Although more and more brides and grooms are approaching wedding planning with a do-it-yourself attitude (52 per cent of couples did their wedding planning via smartphone apps in 2015, a number which is still rising), professional wedding planners are growing more popular as well. When Wedding Wire conducted a 10th-anniversary survey in the United States, 31 per cent of the 15,000 couples contacted reported using a wedding planner’s services. That’s up from the much more modest figure (11%) reported 10 years ago.
As a wedding planner, you’re assuming responsibility for a couple’s most important day, so conducting your relationship with them with absolute professionalism is absolutely vital. Formalizing your responsibilities with an official contract is an excellent idea.
Establishing And Specifying A Couple’s Goals
You need to establish as early as possible what your clients are looking for in their wedding and what responsibilities they’re placing on you as the planner. Ideally, your contract should be both comprehensive and as detailed as possible. A contract that puts you in charge of ‘all logistics’ is not as good as one that specifies every logistical need your clients want you to meet. If your clients know early on that the centrepiece of their wedding is going to be six white swans, that should be addressed in your contract. The devil is in the detail as they say. Leaving it open ended means you cant control the outcome as well as you should.
How To Draft The Wedding Planner Contract
Identify The Parties
A surprising number of wedding planners overlook this step when drawing up their contracts. Every contract should start off with a comprehensive identification of you and your clients: names, addresses, and all contact information.
Set The Scope Of Services
The various responsibilities involved in planning the wedding are divided between the planner and the engaged couple. Are the bride and groom going to plan out their own theme and make stylistic choices? The contract needs to specify this.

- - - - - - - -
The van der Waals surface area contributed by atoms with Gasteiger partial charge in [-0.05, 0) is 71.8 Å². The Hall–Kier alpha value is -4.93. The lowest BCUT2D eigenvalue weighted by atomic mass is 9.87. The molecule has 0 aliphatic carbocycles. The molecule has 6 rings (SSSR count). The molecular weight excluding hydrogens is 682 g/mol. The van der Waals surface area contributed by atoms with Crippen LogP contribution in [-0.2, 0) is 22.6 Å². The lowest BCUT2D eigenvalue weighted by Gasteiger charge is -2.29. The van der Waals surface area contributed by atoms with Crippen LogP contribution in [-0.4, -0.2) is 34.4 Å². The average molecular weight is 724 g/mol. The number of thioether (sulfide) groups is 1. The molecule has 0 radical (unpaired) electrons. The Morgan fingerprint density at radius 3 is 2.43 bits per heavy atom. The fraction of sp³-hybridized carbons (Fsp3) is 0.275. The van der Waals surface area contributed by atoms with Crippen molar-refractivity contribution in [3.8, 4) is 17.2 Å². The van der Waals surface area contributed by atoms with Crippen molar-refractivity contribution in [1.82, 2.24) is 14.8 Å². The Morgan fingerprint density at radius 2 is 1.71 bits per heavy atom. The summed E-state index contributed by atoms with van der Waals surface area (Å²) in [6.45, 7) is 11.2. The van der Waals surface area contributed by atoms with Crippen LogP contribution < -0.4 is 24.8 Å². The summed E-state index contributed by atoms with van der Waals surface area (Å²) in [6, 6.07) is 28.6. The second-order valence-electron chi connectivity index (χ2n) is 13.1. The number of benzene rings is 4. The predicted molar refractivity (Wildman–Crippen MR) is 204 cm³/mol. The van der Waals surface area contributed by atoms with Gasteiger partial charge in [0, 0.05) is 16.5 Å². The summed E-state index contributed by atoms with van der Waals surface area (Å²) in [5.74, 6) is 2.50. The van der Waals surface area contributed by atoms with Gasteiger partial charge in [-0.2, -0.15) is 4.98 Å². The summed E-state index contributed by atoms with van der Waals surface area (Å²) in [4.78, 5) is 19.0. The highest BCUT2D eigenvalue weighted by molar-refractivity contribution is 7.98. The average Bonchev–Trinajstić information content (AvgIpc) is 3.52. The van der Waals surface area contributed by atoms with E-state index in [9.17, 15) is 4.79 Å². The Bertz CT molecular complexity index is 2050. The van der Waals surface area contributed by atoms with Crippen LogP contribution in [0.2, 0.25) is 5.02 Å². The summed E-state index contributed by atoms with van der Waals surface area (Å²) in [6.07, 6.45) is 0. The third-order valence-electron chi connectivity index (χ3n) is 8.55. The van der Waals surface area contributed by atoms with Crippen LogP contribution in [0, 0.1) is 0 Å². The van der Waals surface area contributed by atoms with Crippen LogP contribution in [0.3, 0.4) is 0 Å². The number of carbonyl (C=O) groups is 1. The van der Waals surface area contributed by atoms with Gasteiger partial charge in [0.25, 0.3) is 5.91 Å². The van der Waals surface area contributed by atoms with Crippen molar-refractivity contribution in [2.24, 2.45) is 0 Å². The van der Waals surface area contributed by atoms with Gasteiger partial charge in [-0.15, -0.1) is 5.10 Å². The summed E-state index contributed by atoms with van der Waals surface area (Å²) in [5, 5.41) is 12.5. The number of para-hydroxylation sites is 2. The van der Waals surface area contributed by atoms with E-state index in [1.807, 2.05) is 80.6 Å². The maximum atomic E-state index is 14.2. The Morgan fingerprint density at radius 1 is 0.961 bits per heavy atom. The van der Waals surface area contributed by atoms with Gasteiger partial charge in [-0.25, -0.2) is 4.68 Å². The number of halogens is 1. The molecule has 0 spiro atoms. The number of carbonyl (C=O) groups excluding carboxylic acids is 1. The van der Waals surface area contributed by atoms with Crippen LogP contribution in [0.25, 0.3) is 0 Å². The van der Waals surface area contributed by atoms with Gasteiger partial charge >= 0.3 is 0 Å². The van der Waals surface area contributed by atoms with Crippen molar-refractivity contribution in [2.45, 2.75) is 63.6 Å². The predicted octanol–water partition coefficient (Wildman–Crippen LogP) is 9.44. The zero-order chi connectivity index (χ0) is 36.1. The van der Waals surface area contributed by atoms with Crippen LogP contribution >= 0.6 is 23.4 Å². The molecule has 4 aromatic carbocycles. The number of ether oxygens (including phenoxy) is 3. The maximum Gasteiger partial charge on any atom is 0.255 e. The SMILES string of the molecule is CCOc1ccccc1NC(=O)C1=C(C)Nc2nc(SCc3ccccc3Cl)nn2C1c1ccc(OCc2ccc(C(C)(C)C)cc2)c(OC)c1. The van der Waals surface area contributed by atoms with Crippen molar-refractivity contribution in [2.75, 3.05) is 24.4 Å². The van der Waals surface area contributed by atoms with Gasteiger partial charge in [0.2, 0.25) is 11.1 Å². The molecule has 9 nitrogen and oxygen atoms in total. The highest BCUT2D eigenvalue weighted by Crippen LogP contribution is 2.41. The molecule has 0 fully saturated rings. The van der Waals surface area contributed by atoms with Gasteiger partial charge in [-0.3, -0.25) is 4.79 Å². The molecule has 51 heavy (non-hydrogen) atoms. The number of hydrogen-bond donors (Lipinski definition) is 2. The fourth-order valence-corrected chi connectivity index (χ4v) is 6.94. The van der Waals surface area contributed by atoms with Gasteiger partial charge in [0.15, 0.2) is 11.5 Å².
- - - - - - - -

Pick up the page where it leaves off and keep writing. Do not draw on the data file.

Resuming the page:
Common Services The Contract Should Address:
You can and should use your contract to clarify when and how much work you are agreeing to do for your clients. Many wedding planners include a specific amount of their labour (a fixed number of hours per week, for example) they will devote to the clients in their contract. The wedding planner’s obligations on the day of the wedding should be spelt out in the contract as well. Some couples insist on the planner being present at all their events, while others are satisfied with having a representative employee in attendance.
A wedding planner contract should be very specific about who is responsible for paying you and when and how payment will be executed. Planning work can be compensated on an itemized basis or as a comprehensive package. This section should also address when and how your clients should make their initial, non-refundable deposit. A lot of planners opt for a % of spend based fee, you could also go with a flat fee, or a fee per service. You can also work with specialist wedding loan companies like us, that take the stress out of managing the payment side of things.
Even the best-planned weddings might face adversity, and your planning contract can help you be prepared for the unexpected. You need a cancellation policy or a force majeure clause in your contract to provide yourself with protection if there are problems with the venue or any of the vendors involved in the wedding. Your contract’s cancellation language should also address what happens if the wedding is delayed or cancelled by any sort of emergency – illness, adverse weather, and so forth. Your contract should be especially significant on which deposits and payments already made prior to cancellation can and can’t be refunded and you should also identify what is and what is not covered by insurance. The last thing you want as a wedding planner is to end up being sued.
Although a comprehensive wedding planner contract can be a lengthy and complex document, it’s definitely worth the time and effort it takes to draft. You’ll be able to provide your clients with a higher level of service when every last detail of your work is laid out in advance.
Your contract also gives you ironclad support in the event of unexpected circumstances. When venues are suddenly unavailable or vendors fail to deliver, it’s up to you as the wedding planner to make use of your preexisting professional relationships to solve the problem.
Claire Weller and Susan Cordogan, planners with Big City Bride, explain the principle very succinctly: “Wedding planners are repeat business in a way that couples just aren’t. If the lighting guy makes last-minute mistakes, we have a better chance of getting him to fix things at no additional charge.”